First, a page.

The Louisiana Board of Regents delegates authority to the individual Boards of Supervisors of the Southern University System, the Louisiana State University System, the University of Louisiana System, and the Louisiana Community and Technical College System to establish resident and nonresident tuition and fee rates, in accordance with the tuition and fee policies set by the Board of Regents. The boards of each institution may also impose a technology fee to defray the cost of instructional technology, and an academic excellence fee to promote academic excellence at each institution by enhancing instructional programs. The boards may grant fee waivers to persons over fifty-five years of age, National Guard members, dependents of police officers, firefighters, and military personnel killed in the line of duty or listed as prisoners of war or missing in action, and children of school employees. (Prepared by the State Higher Education Executive Officers, 2008)

Maine

The Board of Trustees of the University of Maine System establishes tuition rates for system institutions by credit hour. Rates are set for in-state and out-of-state undergraduate, graduate, and law students. Nonresident tuition is set at a rate between 2.4 and 2.8 times the resident rate. The Board of Trustees establishes fees that must be paid by all students as a condition of attendance and student activity fees. At individual institutions, the Chancellor sets fees impacting services and operations within the System, and the President sets course fees, deposits, general fees, and fees for optional University services and activities. The Board of Trustees of the Maine Technical College System Office establishes and collects room and board fees and tuition for the two-year colleges. The Boards of Trustees have established several different tuition and fee waiver programs. Typically, waivers are similar to entitlement programs. If a student meets certain criteria, that student is not required to pay all of the University tuition, and in some cases, fees. Dependent children and spouses of firefighters, law enforcement officers, and emergency medical services personnel killed in the line of duty may attend any state postsecondary institution free of tuition charges. (Prepared by the State Higher Education Executive Officers, 2008)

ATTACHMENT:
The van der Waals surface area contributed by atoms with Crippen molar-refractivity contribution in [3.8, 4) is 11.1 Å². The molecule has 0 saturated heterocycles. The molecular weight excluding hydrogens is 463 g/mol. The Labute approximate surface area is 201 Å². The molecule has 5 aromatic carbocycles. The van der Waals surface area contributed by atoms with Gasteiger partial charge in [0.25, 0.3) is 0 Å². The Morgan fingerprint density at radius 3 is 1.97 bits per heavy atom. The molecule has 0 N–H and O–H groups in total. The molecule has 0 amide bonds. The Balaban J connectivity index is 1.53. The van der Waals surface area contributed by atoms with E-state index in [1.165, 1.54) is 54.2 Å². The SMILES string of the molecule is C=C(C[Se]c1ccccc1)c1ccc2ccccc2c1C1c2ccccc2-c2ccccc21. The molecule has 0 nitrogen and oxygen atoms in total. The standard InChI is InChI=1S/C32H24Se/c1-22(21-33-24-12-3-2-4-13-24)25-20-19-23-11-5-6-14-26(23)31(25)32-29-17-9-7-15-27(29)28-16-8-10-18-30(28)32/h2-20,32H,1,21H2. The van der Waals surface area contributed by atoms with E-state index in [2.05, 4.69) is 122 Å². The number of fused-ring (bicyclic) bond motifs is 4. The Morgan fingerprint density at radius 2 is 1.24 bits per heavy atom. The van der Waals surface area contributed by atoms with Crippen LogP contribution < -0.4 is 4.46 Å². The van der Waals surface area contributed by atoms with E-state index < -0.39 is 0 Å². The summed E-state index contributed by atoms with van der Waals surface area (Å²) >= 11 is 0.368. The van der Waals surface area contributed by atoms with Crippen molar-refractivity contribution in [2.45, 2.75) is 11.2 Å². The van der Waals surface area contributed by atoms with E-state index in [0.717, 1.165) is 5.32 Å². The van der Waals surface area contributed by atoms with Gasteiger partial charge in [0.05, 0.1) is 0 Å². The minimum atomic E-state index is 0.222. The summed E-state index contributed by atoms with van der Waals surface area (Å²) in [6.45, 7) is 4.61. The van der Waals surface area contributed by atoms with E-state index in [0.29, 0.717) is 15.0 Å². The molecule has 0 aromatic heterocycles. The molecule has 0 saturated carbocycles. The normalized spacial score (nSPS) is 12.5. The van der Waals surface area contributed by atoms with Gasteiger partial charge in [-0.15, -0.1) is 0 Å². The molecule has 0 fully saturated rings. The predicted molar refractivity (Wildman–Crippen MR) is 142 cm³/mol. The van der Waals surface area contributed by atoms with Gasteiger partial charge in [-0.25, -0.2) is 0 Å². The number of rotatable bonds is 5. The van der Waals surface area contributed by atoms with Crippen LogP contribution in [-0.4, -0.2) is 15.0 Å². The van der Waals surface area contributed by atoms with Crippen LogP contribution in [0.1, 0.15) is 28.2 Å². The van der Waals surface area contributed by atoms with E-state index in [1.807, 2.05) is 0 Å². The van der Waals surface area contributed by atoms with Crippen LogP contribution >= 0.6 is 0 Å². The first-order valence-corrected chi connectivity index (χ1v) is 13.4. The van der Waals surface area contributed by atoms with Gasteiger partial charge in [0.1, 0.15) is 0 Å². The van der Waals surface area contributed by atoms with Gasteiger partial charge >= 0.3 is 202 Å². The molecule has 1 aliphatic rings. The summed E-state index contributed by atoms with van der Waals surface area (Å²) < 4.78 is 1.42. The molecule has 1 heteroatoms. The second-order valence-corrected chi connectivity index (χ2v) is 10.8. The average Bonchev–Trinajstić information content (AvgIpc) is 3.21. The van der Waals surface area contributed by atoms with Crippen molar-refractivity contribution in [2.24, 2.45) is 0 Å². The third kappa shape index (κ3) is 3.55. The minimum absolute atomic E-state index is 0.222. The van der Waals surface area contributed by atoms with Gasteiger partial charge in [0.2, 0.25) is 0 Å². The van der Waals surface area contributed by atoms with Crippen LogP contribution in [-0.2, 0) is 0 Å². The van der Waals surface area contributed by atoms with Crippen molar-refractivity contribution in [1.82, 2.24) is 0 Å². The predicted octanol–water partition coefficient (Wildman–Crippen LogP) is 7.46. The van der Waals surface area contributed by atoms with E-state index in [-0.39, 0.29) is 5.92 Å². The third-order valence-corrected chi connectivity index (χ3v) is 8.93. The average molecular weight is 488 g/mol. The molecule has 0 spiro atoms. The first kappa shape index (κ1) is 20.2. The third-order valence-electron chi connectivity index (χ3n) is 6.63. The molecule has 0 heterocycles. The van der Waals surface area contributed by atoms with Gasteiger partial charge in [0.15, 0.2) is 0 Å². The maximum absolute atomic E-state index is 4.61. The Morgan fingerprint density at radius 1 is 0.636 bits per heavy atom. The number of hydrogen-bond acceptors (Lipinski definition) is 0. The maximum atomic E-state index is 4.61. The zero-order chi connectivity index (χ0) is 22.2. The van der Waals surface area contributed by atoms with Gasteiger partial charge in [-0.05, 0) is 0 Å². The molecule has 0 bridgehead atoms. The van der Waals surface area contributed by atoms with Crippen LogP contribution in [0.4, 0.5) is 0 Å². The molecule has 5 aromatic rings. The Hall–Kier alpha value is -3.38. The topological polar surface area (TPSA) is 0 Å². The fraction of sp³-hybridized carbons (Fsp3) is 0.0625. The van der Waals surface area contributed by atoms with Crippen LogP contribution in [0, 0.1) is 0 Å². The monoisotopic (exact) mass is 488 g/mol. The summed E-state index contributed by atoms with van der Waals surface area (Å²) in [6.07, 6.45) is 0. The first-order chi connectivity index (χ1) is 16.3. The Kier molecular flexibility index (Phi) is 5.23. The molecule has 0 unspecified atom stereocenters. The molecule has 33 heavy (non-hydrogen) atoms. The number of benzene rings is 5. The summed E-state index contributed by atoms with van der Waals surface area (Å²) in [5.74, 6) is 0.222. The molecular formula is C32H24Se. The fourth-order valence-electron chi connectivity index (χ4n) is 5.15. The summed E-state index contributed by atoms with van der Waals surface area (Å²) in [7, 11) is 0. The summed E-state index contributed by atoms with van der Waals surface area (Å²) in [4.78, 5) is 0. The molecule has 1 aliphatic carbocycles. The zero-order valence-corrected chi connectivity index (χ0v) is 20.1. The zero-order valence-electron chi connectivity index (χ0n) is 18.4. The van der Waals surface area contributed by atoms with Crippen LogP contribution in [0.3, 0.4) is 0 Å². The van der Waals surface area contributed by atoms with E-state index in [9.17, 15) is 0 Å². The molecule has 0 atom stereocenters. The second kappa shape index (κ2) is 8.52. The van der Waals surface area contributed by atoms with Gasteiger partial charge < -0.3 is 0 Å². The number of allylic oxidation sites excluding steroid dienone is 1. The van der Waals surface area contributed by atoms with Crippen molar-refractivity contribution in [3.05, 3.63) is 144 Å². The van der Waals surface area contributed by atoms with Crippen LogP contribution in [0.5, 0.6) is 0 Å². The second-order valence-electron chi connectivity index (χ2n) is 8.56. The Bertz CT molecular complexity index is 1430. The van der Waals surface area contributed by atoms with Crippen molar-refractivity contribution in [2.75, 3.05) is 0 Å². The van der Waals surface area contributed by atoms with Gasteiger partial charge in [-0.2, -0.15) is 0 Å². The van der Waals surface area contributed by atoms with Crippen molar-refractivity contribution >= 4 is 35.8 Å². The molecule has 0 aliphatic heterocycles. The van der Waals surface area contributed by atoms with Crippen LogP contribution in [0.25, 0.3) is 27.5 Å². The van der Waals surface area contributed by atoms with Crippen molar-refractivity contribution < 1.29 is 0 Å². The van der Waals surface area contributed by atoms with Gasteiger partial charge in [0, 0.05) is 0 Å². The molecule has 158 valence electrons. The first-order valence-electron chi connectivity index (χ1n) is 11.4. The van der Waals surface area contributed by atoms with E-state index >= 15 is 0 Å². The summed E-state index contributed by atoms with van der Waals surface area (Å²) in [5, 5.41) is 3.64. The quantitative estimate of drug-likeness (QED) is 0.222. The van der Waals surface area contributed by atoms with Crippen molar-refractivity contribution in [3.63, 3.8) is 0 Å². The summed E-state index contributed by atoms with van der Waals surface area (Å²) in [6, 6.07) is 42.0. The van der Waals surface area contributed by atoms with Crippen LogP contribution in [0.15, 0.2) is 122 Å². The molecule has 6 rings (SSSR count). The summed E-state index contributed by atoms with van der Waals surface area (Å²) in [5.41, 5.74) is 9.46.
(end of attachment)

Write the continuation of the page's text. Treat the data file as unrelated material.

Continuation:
Maryland

Needs Data

Massachussetts

The Board of Trustees may fix the amount of tuition and fees at any of the state colleges and at the Massachusetts College of Art. Tuition, however, cannot be set at less than 100. Tuition and fees charged to veterans are not included in this minimum requirement. The board also may fix the amount of student activity fees at any of the state colleges, the Massachusetts College of Art, and the Massachusetts Maritime Academy. Tuition is waived for National Guard members. (Prepared by the State Higher Education Executive Officers, 2008)

Michigan

The Board of Regents of the University of Michigan determines the level of resident and nonresident student fees, and it publishes a schedule of such fees. All other student fees are fixed by the Committee on Budget Administration. The boards of trustees of the community colleges establish and collect tuition and fees for resident and nonresident students. The board may waive tuition in certain instances and enter into reciprocity agreements for an exchange of educational services. The state provides tuition waivers to citizens over 60 years of age, veterans and their dependents, dependents of police officers, fire fighters, and corrections officers killed in the line of duty, and North American Indians. (Prepared by the State Higher Education Executive Officers, 2008)

Minnesota